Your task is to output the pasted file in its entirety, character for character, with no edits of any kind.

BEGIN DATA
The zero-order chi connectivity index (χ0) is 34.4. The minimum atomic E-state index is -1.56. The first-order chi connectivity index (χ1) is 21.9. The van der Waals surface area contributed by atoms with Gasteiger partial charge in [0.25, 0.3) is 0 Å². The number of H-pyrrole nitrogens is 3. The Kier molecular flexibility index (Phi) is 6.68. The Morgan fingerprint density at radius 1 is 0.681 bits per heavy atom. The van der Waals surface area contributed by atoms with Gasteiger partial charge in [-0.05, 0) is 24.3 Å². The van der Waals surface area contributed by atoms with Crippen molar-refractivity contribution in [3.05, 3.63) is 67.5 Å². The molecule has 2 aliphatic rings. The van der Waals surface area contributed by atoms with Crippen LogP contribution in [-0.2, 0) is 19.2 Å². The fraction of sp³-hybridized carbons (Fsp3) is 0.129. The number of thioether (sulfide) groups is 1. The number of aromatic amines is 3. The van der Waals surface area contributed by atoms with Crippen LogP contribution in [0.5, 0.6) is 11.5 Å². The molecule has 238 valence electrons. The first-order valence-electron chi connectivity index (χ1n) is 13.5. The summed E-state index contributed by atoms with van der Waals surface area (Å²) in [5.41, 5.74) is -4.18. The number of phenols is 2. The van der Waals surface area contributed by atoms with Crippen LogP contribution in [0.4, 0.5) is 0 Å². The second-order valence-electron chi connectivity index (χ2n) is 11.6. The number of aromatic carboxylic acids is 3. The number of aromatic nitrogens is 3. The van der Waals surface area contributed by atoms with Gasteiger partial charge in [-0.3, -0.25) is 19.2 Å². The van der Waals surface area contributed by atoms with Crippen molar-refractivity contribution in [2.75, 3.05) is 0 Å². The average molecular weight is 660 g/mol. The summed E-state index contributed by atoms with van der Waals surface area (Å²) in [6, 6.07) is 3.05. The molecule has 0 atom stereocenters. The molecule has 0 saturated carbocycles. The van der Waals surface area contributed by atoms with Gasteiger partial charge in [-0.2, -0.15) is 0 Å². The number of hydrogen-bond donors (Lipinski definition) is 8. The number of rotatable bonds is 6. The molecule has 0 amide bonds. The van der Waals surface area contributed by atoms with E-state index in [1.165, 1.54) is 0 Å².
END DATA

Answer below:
The zero-order chi connectivity index (χ0) is 34.4. The minimum atomic E-state index is -1.56. The first-order chi connectivity index (χ1) is 21.9. The van der Waals surface area contributed by atoms with Gasteiger partial charge in [0.25, 0.3) is 0 Å². The number of H-pyrrole nitrogens is 3. The Kier molecular flexibility index (Phi) is 6.68. The Morgan fingerprint density at radius 1 is 0.681 bits per heavy atom. The van der Waals surface area contributed by atoms with Gasteiger partial charge in [-0.05, 0) is 24.3 Å². The van der Waals surface area contributed by atoms with Crippen molar-refractivity contribution in [3.05, 3.63) is 67.5 Å². The molecule has 2 aliphatic rings. The van der Waals surface area contributed by atoms with Crippen LogP contribution in [-0.2, 0) is 19.2 Å². The fraction of sp³-hybridized carbons (Fsp3) is 0.129. The number of thioether (sulfide) groups is 1. The number of aromatic amines is 3. The van der Waals surface area contributed by atoms with Crippen LogP contribution in [0.5, 0.6) is 11.5 Å². The molecule has 238 valence electrons. The first-order valence-electron chi connectivity index (χ1n) is 13.5. The summed E-state index contributed by atoms with van der Waals surface area (Å²) in [5.41, 5.74) is -4.18. The number of phenols is 2. The van der Waals surface area contributed by atoms with Crippen LogP contribution in [0.4, 0.5) is 0 Å². The second-order valence-electron chi connectivity index (χ2n) is 11.6. The number of aromatic carboxylic acids is 3. The number of aromatic nitrogens is 3. The van der Waals surface area contributed by atoms with Gasteiger partial charge in [-0.3, -0.25) is 19.2 Å². The van der Waals surface area contributed by atoms with Crippen molar-refractivity contribution in [2.75, 3.05) is 0 Å². The average molecular weight is 660 g/mol. The summed E-state index contributed by atoms with van der Waals surface area (Å²) in [6, 6.07) is 3.05. The molecule has 0 atom stereocenters. The molecule has 0 saturated carbocycles. The van der Waals surface area contributed by atoms with Gasteiger partial charge in [-0.2, -0.15) is 0 Å². The number of hydrogen-bond donors (Lipinski definition) is 8. The number of rotatable bonds is 6. The molecule has 0 amide bonds. The van der Waals surface area contributed by atoms with E-state index in [1.165, 1.54) is 0 Å².